Dorcas: Not necessarily on the Everglades, as far as we can tell. There are some that we’re really concerned about. There are lizards called tegus that are big lizards from South America that are common in the pet trade and are now established in South Florida and are major nest predators on turtles and birds and will also eat small animals. So those are a big concern. African pythons are now established just outside of Everglades National Park, and they’re very similar to Burmese pythons in terms of their size and their ecology. We don’t know how far they will spread. Boa constrictors are established in one area of Miami and have been there for at least a couple of decades as far as we can tell.
e360: What is it about the Everglades that has allowed the Burmese python to thrive so successfully?
Dorcas: Well, for one thing Miami is a kind of major reptile import-export hub in the U.S. The other thing, I’m sure the climate in South Florida is just conducive to a high diversity of animals, both native and non-native. It’s very conducive climate for animals to become established.
e360: Research has suggested that there’s a potential that their range could expand well beyond the Florida border. What’s the long-term range potential?
Dorcas: All of the valid climate models that have been produced actually show that at least all of the state of Florida and parts of the coastal plain of the Carolinas and so forth can be suitable climate for this species.
e360: You’ve studied their survivability in South Carolina… What did you find?
Dorcas: Yes, we did a study back in 2009, 2010, where we took 10 male snakes in the Everglades and we put them in a semi-natural enclosure outside in South Carolina, in the upper coastal plain. And many of the snakes survived well into the winter when it got really, really cold. But we had in 2009-2010 a record cold spell — or several prolonged record cold spells — and all the snakes ended up dying. The last ones died during the very last cold spell. So it remains to be seen whether that was realistic enough of an experiment.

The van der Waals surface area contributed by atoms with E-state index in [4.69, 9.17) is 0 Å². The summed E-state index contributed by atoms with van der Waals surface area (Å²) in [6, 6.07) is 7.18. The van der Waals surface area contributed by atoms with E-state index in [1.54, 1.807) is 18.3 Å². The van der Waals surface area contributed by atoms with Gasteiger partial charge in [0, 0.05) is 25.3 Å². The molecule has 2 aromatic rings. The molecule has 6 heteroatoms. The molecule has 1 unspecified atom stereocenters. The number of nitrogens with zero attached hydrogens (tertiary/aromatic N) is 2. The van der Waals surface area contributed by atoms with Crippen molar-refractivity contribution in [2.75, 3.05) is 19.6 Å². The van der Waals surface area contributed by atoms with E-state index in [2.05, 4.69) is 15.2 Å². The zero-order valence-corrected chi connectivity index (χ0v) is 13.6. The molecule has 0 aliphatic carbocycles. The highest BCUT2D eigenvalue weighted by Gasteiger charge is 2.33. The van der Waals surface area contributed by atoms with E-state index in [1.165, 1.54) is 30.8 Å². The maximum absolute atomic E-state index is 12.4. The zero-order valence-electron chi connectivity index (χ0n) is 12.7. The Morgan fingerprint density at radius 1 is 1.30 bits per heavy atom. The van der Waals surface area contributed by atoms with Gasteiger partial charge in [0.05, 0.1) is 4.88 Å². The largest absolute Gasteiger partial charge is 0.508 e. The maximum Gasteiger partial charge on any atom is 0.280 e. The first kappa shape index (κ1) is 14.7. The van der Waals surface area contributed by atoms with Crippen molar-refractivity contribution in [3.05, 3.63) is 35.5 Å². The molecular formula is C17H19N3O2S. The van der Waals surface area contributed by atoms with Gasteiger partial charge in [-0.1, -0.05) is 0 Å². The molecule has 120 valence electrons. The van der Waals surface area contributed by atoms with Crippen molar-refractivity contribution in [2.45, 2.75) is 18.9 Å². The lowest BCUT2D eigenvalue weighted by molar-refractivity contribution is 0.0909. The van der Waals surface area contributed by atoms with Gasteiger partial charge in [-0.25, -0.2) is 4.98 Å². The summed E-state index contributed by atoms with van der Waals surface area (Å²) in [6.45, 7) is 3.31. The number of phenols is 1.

e360: Do you think it’s too early, or hyperbolic, to consider that it is possible that their potential long-term range could include as much of a third of the United States, as some have suggested?
Dorcas: I think it’s too early to say that for sure. But I certainly think that it’s something that’s worth considering.
e360: And, of course, the question now is what do you do about them. Some people say you should kill them all. Others suggest they’re here to stay, and that we should just focus on limiting their expansion. What solutions do you think should be on the table?
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You could possibly suppress their numbers in certain areas, and possibly prevent their spread if you hit them really hard in certain places. But if you’re relying on a technique to get rid of pythons that relies on you finding individual snakes, it’s going to be an extremely difficult task, if not impossible, to even suppress their populations.
e360: Earlier this year, [the] U.S. Fish and Wildlife [Service] introduced a ban on importing four exotic snakes — including the Burmese python. To what extent can that help, or is the problem too far along in the Everglades?
Dorcas: In terms of actual Burmese pythons, the only thing that’s really going to help is probably [preventing] them [from] becoming established potentially in other places. It might help in that regard in that people wouldn’t let them go in other parts of Florida, and even other states, because the trade in those animals would be reduced. So in terms of that species, that’s probably the most important thing. But if there are additional Burmese pythons released into South Florida, where they’re already established, it’s probably not going to make that big a difference.